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Ernest B. Schoedsack
Robert Armstrong, Helen Mack, Frank Reicher, John Marston, Victor Wong, Edward Brady
Writing Credits:
Ruth Rose

Adventurer Robert Denham returns to Skull Island, where he found the original Kong.

Box Office:
$250 thousand.

Rated NR

Aspect Ratio: 1.37:1
English DTS-HD MA Monaural
Latin Spanish DD Monaural
Castillian Spanish
Latin Spanish

Runtime: 69 min.
Price: $19.98
Release Date: 10/27/2015

• Trailer


Panasonic TC-P60VT60 60-Inch 1080p 600Hz 3D Smart Plasma HDTV; Sony STR-DG1200 7.1 Channel Receiver; Panasonic DMP-BD60K Blu-Ray Player using HDMI outputs; Michael Green Revolution Cinema 6i Speakers (all five); Kenwood 1050SW 150-watt Subwoofer.


The Son Of Kong [Blu-Ray] (1933)

Reviewed by Colin Jacobson (October 26, 2015)

After more than eight decades, 1933’s King Kong remains a classic. Its sequel, which also came out in 1933, a mere nine months after the release of Kong? Not so much.

Set a month after the end of the first film, The Son of Kong finds showbiz producer Carl Denham (Robert Armstrong) on hard times. After Kong caused havoc in the original flick, all the injured parties hold Denham responsible. He faces multiple lawsuits and a grand jury investigation.

A destitute Denham reconnects with Captain Englehorn (Frank Reicher), the skipper of the vessel that carted back Kong. Englehorn has his own problems and partners with Denham to run a small shipping operation.

In the middle of nowhere, they encounter Captain Helstrom (John Marston), the sailor who originally told Denham where to find Kong. A sleazy drunk, Helstrom clearly needs to avoid all sorts of authorities, especially when he accidentally kills two-bit circus man Petersen (Clarence Wilson). Petersen’s daughter Hilda (Helen Mack) knows what happened and plans to sic the authorities on Helstrom.

In need of a way out, Helstrom convinces Denham and Englehorn that they missed treasure back on Skull Island. The group heads there, but Helstrom foments trouble along the way and sparks a mutiny among the crew.

In the meantime, they discover that Hilda stowed away on the boat. The remaining crew and Hilda all continue toward Skull Island. There they discover a smaller relative of Kong’s, and the rest of the movie follows what happens to them.

The original Kong succeeded because it was a rip-roaring adventure. It used then-state-of-the-art visual effects along with an exciting story to combine into an action flick that still entertains more than eight decades later.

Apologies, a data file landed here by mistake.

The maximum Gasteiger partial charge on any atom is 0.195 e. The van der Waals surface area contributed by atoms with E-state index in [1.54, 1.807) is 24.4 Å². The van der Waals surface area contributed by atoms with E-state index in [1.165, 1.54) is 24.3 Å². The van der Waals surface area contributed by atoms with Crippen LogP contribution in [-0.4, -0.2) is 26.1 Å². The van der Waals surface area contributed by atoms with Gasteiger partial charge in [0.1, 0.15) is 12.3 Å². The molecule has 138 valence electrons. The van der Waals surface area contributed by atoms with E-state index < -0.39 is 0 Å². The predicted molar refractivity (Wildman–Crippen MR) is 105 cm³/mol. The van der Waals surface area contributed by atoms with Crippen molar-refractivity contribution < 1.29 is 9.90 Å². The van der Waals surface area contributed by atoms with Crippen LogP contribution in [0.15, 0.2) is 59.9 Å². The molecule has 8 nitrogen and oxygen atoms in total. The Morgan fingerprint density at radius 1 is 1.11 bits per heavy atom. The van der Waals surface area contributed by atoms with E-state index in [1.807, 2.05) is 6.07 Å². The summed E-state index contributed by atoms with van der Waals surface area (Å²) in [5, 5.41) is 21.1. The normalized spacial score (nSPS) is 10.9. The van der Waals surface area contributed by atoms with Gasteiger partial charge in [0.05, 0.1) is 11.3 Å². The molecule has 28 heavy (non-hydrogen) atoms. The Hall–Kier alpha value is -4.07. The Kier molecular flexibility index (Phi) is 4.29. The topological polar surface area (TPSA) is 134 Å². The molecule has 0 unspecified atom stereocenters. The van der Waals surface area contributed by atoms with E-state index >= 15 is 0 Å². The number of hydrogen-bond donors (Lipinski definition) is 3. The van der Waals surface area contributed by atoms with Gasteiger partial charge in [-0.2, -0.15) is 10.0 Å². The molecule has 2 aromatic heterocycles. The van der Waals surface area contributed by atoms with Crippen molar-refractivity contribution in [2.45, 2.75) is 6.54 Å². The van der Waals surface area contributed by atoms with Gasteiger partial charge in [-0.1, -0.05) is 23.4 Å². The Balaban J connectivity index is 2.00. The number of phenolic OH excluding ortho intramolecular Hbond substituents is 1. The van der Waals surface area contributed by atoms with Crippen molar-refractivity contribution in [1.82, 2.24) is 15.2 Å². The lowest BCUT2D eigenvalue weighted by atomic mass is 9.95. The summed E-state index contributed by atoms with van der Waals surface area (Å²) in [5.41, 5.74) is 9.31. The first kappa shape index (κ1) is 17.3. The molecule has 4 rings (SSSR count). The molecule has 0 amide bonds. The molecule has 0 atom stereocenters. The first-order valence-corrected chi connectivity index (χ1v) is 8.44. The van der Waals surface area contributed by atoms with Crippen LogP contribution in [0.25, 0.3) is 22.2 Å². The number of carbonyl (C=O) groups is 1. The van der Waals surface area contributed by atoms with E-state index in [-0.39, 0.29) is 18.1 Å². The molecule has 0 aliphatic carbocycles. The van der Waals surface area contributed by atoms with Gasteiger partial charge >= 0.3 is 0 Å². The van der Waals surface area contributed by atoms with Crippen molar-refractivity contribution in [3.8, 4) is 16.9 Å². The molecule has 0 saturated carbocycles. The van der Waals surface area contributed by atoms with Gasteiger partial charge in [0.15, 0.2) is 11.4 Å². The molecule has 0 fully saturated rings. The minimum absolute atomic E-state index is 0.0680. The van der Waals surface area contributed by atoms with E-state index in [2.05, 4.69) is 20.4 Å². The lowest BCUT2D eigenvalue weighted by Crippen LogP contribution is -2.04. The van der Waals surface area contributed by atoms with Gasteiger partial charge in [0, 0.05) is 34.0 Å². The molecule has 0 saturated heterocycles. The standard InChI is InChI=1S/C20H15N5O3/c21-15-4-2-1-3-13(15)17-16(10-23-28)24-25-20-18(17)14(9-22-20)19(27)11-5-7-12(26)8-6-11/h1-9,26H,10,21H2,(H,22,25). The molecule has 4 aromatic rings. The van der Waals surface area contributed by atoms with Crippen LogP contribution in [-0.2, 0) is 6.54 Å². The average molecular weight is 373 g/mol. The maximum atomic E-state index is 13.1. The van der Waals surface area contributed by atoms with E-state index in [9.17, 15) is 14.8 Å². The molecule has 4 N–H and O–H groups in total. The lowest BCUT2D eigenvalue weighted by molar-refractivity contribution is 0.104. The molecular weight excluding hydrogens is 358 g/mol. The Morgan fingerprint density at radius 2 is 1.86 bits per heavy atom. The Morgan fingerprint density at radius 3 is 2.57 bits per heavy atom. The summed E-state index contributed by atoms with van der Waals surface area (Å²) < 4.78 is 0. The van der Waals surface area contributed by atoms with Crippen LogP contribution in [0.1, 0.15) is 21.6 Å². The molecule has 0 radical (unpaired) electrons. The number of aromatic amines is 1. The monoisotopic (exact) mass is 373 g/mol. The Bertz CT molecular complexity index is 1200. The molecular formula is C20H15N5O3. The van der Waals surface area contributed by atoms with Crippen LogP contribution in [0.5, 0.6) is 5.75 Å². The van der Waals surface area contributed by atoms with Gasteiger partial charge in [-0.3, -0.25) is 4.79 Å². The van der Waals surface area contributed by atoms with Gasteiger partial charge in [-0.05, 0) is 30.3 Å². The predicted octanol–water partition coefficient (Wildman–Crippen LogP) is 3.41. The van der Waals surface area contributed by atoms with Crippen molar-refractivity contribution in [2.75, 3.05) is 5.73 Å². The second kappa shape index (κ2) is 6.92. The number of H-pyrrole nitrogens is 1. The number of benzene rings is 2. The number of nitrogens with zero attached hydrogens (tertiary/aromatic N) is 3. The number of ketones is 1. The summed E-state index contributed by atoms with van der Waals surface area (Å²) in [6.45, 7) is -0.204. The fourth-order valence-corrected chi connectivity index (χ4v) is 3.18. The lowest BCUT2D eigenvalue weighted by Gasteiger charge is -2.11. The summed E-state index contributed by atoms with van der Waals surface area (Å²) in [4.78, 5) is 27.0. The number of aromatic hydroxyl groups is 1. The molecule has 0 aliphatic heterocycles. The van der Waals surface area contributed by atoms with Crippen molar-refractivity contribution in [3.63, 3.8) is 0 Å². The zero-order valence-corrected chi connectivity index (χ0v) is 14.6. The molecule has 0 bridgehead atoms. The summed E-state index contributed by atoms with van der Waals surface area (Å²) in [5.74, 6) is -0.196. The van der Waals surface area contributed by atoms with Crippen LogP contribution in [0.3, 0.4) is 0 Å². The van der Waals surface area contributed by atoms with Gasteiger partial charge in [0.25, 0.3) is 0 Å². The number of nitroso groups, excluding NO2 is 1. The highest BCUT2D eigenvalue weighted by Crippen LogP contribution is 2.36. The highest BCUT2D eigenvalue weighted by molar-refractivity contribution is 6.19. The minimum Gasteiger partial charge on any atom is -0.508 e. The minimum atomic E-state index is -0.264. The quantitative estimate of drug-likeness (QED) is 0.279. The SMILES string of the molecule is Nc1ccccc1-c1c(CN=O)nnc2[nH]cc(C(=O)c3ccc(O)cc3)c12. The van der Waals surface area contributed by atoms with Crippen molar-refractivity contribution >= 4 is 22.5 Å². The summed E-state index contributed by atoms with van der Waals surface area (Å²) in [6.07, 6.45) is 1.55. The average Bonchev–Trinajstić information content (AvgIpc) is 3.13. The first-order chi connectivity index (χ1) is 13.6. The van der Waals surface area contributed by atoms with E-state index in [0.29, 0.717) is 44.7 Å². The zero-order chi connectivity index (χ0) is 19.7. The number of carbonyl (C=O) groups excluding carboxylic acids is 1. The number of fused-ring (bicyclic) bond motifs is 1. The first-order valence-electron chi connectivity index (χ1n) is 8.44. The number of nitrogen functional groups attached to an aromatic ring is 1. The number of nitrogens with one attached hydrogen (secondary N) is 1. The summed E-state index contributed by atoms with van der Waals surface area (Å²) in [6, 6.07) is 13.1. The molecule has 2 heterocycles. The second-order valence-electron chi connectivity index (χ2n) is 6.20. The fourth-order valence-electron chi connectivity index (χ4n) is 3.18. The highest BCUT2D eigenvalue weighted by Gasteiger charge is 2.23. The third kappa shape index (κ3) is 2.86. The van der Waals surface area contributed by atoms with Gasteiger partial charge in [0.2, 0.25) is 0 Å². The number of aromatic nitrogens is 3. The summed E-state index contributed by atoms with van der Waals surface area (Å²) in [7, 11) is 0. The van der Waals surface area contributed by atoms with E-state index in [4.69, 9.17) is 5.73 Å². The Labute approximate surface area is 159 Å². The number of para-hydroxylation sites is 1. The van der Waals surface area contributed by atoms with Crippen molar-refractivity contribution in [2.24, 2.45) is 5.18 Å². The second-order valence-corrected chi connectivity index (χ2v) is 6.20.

Everything’s the same for Son… except for the parts about “rip-roaring adventure”, “exciting story” and “action flick that still entertains more than eight decades later”. The effects continue to be good, at least. The same team that did Kong handled Son, so they were equally as convincing.

Too bad the movie makes such poor use of them. People act like cheesy sequels are a modern creation, but junk like Son proves otherwise.

This flick screams to us that it was made on the cheap to quickly capitalize on Kong. Story and characters are thin at best, and the action is radically less memorable. Don’t expect anything as exciting as the T-rex fight or the romp through New York in this tepid affair. Lil’ Kong battles a bear and a big lizard, but he never presents the same level of energy or presence as his pop.

Instead, Son comes across much more in the kinder, gentler vein of Mighty Joe Young. Lil’ Kong is no threat, as he’s just everybody’s pal. Smaller and nicer, he doesn’t offer nearly as appealing a presence as his Old Man.

Funny how such a short movie feels so padded. Son dallies on pointless scenes like those with the stage show run by Hilda and her dad. We get many minutes of those shots even though they do nothing to serve the story or character development.

They exist solely to flesh out Son to feature length, as otherwise it’d be too short for full ticket price. It’s hard to believe a movie that runs less than 70 minutes can feel so long, but that’s what occurs during the tedious Son.